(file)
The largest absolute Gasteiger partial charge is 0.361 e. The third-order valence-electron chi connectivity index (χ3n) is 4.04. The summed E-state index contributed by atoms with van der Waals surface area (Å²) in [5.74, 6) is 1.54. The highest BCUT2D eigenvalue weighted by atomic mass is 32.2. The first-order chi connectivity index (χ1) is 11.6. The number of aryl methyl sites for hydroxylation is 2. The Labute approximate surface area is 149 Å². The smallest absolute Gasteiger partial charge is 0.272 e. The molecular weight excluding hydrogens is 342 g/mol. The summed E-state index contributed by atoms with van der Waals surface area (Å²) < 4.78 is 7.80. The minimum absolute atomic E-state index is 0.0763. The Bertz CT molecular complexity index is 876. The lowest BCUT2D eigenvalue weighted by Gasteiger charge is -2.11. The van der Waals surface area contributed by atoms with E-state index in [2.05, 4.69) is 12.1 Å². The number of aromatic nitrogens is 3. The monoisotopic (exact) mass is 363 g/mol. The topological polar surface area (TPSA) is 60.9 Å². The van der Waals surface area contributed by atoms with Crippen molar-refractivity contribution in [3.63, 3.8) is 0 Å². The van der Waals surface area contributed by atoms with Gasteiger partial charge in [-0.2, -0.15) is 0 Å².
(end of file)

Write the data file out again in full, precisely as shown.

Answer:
The largest absolute Gasteiger partial charge is 0.361 e. The third-order valence-electron chi connectivity index (χ3n) is 4.04. The summed E-state index contributed by atoms with van der Waals surface area (Å²) in [5.74, 6) is 1.54. The highest BCUT2D eigenvalue weighted by atomic mass is 32.2. The first-order chi connectivity index (χ1) is 11.6. The number of aryl methyl sites for hydroxylation is 2. The Labute approximate surface area is 149 Å². The smallest absolute Gasteiger partial charge is 0.272 e. The molecular weight excluding hydrogens is 342 g/mol. The summed E-state index contributed by atoms with van der Waals surface area (Å²) < 4.78 is 7.80. The minimum absolute atomic E-state index is 0.0763. The Bertz CT molecular complexity index is 876. The lowest BCUT2D eigenvalue weighted by Gasteiger charge is -2.11. The van der Waals surface area contributed by atoms with E-state index in [2.05, 4.69) is 12.1 Å². The number of aromatic nitrogens is 3. The monoisotopic (exact) mass is 363 g/mol. The topological polar surface area (TPSA) is 60.9 Å². The van der Waals surface area contributed by atoms with Crippen molar-refractivity contribution in [3.63, 3.8) is 0 Å². The van der Waals surface area contributed by atoms with Gasteiger partial charge in [-0.2, -0.15) is 0 Å².